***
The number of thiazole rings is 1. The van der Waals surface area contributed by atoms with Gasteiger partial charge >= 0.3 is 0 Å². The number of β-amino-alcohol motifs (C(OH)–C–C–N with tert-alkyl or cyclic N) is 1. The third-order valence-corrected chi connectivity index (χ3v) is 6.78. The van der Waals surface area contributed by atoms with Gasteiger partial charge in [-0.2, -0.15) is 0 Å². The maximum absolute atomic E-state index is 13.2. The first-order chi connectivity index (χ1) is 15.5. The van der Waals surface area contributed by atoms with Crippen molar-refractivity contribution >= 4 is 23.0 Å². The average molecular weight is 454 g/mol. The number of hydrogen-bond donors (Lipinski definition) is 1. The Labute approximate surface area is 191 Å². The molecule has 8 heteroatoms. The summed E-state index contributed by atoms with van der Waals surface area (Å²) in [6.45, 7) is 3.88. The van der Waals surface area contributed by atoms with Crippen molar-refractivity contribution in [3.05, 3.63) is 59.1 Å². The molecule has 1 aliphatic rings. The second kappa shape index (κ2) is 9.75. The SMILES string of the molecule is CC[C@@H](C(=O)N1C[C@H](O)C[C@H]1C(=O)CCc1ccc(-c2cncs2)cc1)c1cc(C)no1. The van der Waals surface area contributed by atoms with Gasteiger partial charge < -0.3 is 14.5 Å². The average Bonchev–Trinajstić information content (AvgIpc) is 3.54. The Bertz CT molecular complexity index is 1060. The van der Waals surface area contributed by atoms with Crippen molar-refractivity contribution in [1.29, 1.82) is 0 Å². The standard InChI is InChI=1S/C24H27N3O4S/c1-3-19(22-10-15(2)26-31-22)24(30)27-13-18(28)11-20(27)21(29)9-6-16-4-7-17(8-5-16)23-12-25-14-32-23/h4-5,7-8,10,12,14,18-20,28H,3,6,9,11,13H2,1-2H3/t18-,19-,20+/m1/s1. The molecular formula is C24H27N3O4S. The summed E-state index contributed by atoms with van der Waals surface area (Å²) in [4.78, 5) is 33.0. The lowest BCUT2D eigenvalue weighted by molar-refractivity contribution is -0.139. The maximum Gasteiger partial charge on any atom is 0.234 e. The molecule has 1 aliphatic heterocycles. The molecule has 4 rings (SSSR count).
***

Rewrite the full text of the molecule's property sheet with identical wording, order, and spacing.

The number of thiazole rings is 1. The van der Waals surface area contributed by atoms with Gasteiger partial charge >= 0.3 is 0 Å². The number of β-amino-alcohol motifs (C(OH)–C–C–N with tert-alkyl or cyclic N) is 1. The third-order valence-corrected chi connectivity index (χ3v) is 6.78. The van der Waals surface area contributed by atoms with Gasteiger partial charge in [-0.2, -0.15) is 0 Å². The maximum absolute atomic E-state index is 13.2. The first-order chi connectivity index (χ1) is 15.5. The van der Waals surface area contributed by atoms with Crippen molar-refractivity contribution >= 4 is 23.0 Å². The average molecular weight is 454 g/mol. The number of hydrogen-bond donors (Lipinski definition) is 1. The Labute approximate surface area is 191 Å². The molecule has 8 heteroatoms. The summed E-state index contributed by atoms with van der Waals surface area (Å²) in [6.45, 7) is 3.88. The van der Waals surface area contributed by atoms with Crippen molar-refractivity contribution in [3.05, 3.63) is 59.1 Å². The molecule has 1 aliphatic rings. The second kappa shape index (κ2) is 9.75. The SMILES string of the molecule is CC[C@@H](C(=O)N1C[C@H](O)C[C@H]1C(=O)CCc1ccc(-c2cncs2)cc1)c1cc(C)no1. The van der Waals surface area contributed by atoms with Gasteiger partial charge < -0.3 is 14.5 Å². The average Bonchev–Trinajstić information content (AvgIpc) is 3.54. The Bertz CT molecular complexity index is 1060. The van der Waals surface area contributed by atoms with Crippen molar-refractivity contribution in [1.29, 1.82) is 0 Å². The standard InChI is InChI=1S/C24H27N3O4S/c1-3-19(22-10-15(2)26-31-22)24(30)27-13-18(28)11-20(27)21(29)9-6-16-4-7-17(8-5-16)23-12-25-14-32-23/h4-5,7-8,10,12,14,18-20,28H,3,6,9,11,13H2,1-2H3/t18-,19-,20+/m1/s1. The molecular formula is C24H27N3O4S. The summed E-state index contributed by atoms with van der Waals surface area (Å²) in [4.78, 5) is 33.0. The lowest BCUT2D eigenvalue weighted by molar-refractivity contribution is -0.139. The maximum Gasteiger partial charge on any atom is 0.234 e. The molecule has 1 aliphatic heterocycles. The molecule has 4 rings (SSSR count).